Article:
Ex-policeman set to head Civil Service

Mr Leo Yip (left) will take over from outgoing Civil Service head Peter Ong.
Mr Leo Yip (left) will take over from outgoing Civil Service head Peter Ong.PHOTOS: PUBLIC SERVICE DIVISION

Come Sept 1, the Civil Service will, for the first time, be helmed by a chief who began his career as a policeman investigating crimes.

Mr Leo Yip, 53, will take over from outgoing Civil Service head Peter Ong, 56, who is also Permanent Secretary (Strategy) in the Prime Minister's Office (PMO).

Mr Yip rose to the rank of commander of the Clementi Police Division before becoming the force's director of planning and organisation, and then of operations.

In 2000, he was made principal private secretary to then Senior Minister Lee Kuan Yew.

He moved to the Ministry of Manpower in 2002, and was appointed its permanent secretary in 2005, before becoming the Economic Development Board's chairman in 2009.

He was made Permanent Secretary for Home Affairs in 2014.

  • Changes at a glance

  • PETER ONG, 56

    • Retiring and stepping down as head of the Civil Service and Permanent Secretary (Strategy) in the Prime Minister's Office.

    LEO YIP, 53

    • Will be appointed as head of the Civil Service and Permanent Secretary (Strategy) in the Prime Minister's Office.

    • Keeps his appointments as Permanent Secretary (National Security and Intelligence Coordination) and Permanent Secretary for the Prime Minister's Office.

    • Relinquishes his appointment as Permanent Secretary for Home Affairs.

    PANG KIN KEONG, 51

    • Will be appointed Permanent Secretary for Home Affairs.

    • Relinquishes his appointment as Permanent Secretary for Transport.

    LOH NGAI SENG, 46

    • Will be appointed Permanent Secretary for Transport.

    • Relinquishes his appointment as Second Permanent Secretary for Home Affairs.

    LAI CHUNG HAN, 44

    • Will be appointed Second Permanent Secretary for Home Affairs.

    • Keeps his appointment as Second Permanent Secretary for Education.

Last year, he took on two more roles: Permanent Secretary for the PMO and Permanent Secretary (National Security and Intelligence Coordination) in the PMO.

Mr Yip will take over Mr Ong's portfolio and give up his post as Permanent Secretary for Home Affairs.

In a statement, the Public Service Division paid tribute to the outgoing chief, Mr Ong, who served for more than 31 years in the public sector and assumed the top post in 2010. He "led with distinction in his various permanent secretary appointments", said the PSD.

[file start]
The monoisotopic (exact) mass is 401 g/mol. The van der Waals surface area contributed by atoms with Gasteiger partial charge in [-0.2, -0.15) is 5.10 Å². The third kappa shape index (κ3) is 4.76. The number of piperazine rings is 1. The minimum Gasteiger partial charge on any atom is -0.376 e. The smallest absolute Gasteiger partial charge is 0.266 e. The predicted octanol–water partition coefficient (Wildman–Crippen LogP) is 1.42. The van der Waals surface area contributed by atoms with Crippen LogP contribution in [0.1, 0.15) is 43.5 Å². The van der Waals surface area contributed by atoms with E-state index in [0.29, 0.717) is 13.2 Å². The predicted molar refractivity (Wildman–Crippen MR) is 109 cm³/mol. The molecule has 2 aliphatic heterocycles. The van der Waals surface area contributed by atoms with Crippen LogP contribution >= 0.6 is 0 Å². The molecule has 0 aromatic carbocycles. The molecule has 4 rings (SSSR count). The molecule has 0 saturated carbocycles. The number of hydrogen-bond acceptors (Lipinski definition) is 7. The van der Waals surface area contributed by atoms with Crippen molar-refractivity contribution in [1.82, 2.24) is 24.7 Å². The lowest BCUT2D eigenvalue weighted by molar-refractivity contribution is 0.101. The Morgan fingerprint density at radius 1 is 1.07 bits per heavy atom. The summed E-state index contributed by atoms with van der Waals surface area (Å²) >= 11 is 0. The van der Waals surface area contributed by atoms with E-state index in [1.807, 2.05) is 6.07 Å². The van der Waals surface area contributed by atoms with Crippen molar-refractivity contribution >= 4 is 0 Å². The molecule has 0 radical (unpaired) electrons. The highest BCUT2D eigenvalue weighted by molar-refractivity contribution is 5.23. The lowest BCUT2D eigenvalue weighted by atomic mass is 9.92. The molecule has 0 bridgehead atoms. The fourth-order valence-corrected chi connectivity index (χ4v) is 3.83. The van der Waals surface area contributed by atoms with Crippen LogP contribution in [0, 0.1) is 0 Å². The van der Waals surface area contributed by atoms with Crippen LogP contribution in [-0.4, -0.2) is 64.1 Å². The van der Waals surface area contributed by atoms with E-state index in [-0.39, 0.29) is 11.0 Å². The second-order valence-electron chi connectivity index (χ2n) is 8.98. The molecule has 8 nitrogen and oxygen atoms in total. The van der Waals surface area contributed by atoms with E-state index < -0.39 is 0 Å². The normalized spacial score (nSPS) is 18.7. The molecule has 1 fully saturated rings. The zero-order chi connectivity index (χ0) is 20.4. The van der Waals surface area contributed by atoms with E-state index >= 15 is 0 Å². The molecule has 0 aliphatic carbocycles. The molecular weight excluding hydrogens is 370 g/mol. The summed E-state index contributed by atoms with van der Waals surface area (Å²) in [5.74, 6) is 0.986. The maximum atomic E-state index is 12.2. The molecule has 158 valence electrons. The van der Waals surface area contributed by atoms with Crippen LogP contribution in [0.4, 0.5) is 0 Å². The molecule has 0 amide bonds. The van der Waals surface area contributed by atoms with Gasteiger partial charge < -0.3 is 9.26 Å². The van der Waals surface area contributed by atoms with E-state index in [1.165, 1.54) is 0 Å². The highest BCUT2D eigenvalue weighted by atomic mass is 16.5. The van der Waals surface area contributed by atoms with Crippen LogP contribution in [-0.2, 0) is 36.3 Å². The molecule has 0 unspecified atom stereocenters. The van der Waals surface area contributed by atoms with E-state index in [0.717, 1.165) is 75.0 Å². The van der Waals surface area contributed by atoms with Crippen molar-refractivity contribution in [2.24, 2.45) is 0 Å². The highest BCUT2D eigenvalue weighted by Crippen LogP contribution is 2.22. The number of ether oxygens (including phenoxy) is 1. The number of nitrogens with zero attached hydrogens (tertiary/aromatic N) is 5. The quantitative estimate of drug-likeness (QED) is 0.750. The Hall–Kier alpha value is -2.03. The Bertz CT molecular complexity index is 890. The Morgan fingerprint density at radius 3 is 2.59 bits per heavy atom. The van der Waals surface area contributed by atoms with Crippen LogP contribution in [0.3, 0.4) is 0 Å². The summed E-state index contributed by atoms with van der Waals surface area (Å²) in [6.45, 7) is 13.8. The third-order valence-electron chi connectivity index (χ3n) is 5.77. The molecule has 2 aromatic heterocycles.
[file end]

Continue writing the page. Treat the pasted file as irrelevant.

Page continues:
Mr Ong praised his colleagues, saying: "They are people who serve the public with the utmost dedication, professionalism and integrity. I saw this everywhere I went in my 31-year journey across the various ministries and organisations."

He was permanent secretary in the ministries of defence, transport, trade and industry, and finance from 2000 to last year.

As Permanent Secretary for Transport, he oversaw the opening of the North-East Line, the deregulation of the taxi industry, and measures to strengthen aviation and maritime competitiveness.

The PSD also credited him for the key role he played in crafting policies that steered the economy through some difficult years, including the 2008-2009 global recession.

And as the Permanent Secretary for Finance, Mr Ong oversaw the successful implementation of several national Budgets. They included key measures such as the Grow and Share package in 2011 to share the fruits of economic growth, the Pioneer Generation Package in 2014 to help with seniors' healthcare bills, and the MediShield Life universal insurance scheme in 2015.

Deputy Prime Minister Teo Chee Hean, the minister in charge of the Civil Service, thanked Mr Ong for his "outstanding leadership", and praised him for building a bold and innovative public service.

Mr Ong also guided the public service's move towards digital government, and used technology and data to craft better policies and serve Singaporeans, said DPM Teo.

He added that he looked forward to Mr Ong "continuing to contribute in different capacities".

Replacing Mr Yip as Permanent Secretary for Home Affairs is Mr Pang Kin Keong, 51, who has held posts in the trade and industry, home affairs, and law ministries.

Mr Pang will relinquish his appointment as Permanent Secretary for Transport, a post that will be filled by Mr Loh Ngai Seng, 46, who cut his teeth in the defence, education and home affairs ministries.

Mr Loh's existing position as Second Permanent Secretary for Home Affairs will be taken up by former navy chief Lai Chung Han, 44, who will continue as Second Permanent Secretary for Education.

A version of this article appeared in the print edition of The Straits Times on July 19, 2017, with the headline 'Ex-policeman set to head Civil Service'. Print Edition | Subscribe